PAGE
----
On New Year’s Eve, the thirstiest day of the year and therefore one of the most lucrative for beauty businesses, I paid $55 at a three-chaired Dominican salon for a mediocre blowout and an uneven trim. My roommate had to take her scissors out to fix it minutes before we left for a party, but still, I would argue I got more than I paid for. You can’t put a dollar value on these things: Three and a half hours of brushing up on Spanish; listening to merengue and old wives’ tales (your hair will grow longer if a pregnant lady cuts it); not feeling like an outsider, completely.
In college, someone asked me if I scalped a Japanese girl, like it was supposed to be a compliment. She went to school in the South, and because she had a lot of black friends but had never seen anyone who looked like me, she figured I must be wearing a weave. Maybe another Dominican would be flattered, because many wear their long, straight hair as a badge of honor — to defend their racially mixed heritage, and deny blackness. My own grandfather credits our soft, silky manes to indigenous DNA, a claim of which I’m skeptical.
The last census found 73 percent of the country’s population is of mixed African and European descent, yet many neglect to address their kinky roots. In 1937, former dictator Rafael Trujillo managed to play up the culture’s ties to colonial Spain as a mechanism to justify Haitian genocide. Trujillo’s attempt to cleanse the population manifested itself in white beauty ideals, and the rejection of natural hair stuck. Eighty percent of the current Dominican population has West and Central African blood, according to a study conducted by CUNY, yet the country’s issues with racism linger. Thousands of Dominican Haitians were deported in last year’s immigration crisis.
But on the hair front, at least, things are looking up. Some Dominicans are finally embracing their curls. In 2015, the first natural hair salon opened in Santo Domingo. Natural hair has even started appearing on the runway, with models like Lineisy Montero spearheading the trend.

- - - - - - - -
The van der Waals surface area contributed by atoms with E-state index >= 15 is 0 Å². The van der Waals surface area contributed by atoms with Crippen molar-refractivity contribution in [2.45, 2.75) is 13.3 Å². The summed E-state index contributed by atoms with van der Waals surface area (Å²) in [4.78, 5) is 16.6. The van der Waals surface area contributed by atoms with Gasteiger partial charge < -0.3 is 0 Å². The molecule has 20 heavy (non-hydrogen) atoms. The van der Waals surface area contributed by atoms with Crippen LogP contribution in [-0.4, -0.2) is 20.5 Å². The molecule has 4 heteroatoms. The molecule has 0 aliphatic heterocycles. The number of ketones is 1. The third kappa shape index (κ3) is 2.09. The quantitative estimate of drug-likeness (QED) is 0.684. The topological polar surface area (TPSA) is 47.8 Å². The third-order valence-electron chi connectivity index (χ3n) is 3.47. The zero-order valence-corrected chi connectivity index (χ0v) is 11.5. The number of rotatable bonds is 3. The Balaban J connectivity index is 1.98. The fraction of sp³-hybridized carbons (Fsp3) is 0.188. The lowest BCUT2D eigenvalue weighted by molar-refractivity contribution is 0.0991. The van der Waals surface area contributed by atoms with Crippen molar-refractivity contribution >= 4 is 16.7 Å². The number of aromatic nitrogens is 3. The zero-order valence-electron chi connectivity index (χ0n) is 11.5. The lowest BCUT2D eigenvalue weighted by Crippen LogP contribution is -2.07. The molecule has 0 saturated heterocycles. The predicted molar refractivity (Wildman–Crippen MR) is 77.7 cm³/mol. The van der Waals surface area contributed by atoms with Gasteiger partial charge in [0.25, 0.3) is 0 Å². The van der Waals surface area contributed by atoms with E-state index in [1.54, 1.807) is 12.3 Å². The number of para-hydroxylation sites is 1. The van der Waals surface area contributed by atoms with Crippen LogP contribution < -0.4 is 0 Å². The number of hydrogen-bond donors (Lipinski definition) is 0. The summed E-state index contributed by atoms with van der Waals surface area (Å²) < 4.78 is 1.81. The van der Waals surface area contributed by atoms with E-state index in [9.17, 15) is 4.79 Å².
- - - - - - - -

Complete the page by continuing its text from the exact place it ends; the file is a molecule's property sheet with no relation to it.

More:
I love street-style star Julia Sarr-Jamois, and model Imaan Hammam is all over my beauty Pinterest board, but I’ve been getting my hair blown out since the ripe old age of 4. That’s probably also when I had my hair chemically straightened with toxic lye for the first time — which should be illegal, by the way.
“You didn’t fix your hair?” my grandmother will ask if you dare show up on Christmas with locks that look the way they grow out of your head. Friends, usually white, wonder why I roll my eyes and get defensive when they insist I go curly more often. Growing up, I was never encouraged to wear it down and let it be. It’s never felt natural to me.
Not even the ‘60s theme of my New Year’s Eve affair got me to tease my hair into a fro. In communities with a Dominican population, it’s not too hard to find an affordable salon that will give you pin-straight hair, kept intact with a doobie — not a joint, but the hairstyle Rihanna wore to the American Music Awards. In her superstitious Dominican way, my mother was convinced washing my hair regularly would make me sick. For much of my youth, my hair was bunched up in a messy topknot. Back then, it was not a deliberate status symbol of lazy cool.
That day, the owner of the salon shook her head and refused to provide service to a white girl who came in for a French braid. “The Americans always want buns and braids,” she sighed.
I seldom get my hair done at non-Dominican salons. They usually make me feel judged, and I’ll walk away with a degree of regret deeper than anyone usually feels about bad bangs or misplaced layers. Once, at a salon downtown, the hairdresser asked me how I found out about the place in a tone that made me feel some type of way. The truth is that it had been featured on a biracial fashion blogger’s site. (In hindsight, I realize she was probably paid to promote the spot.)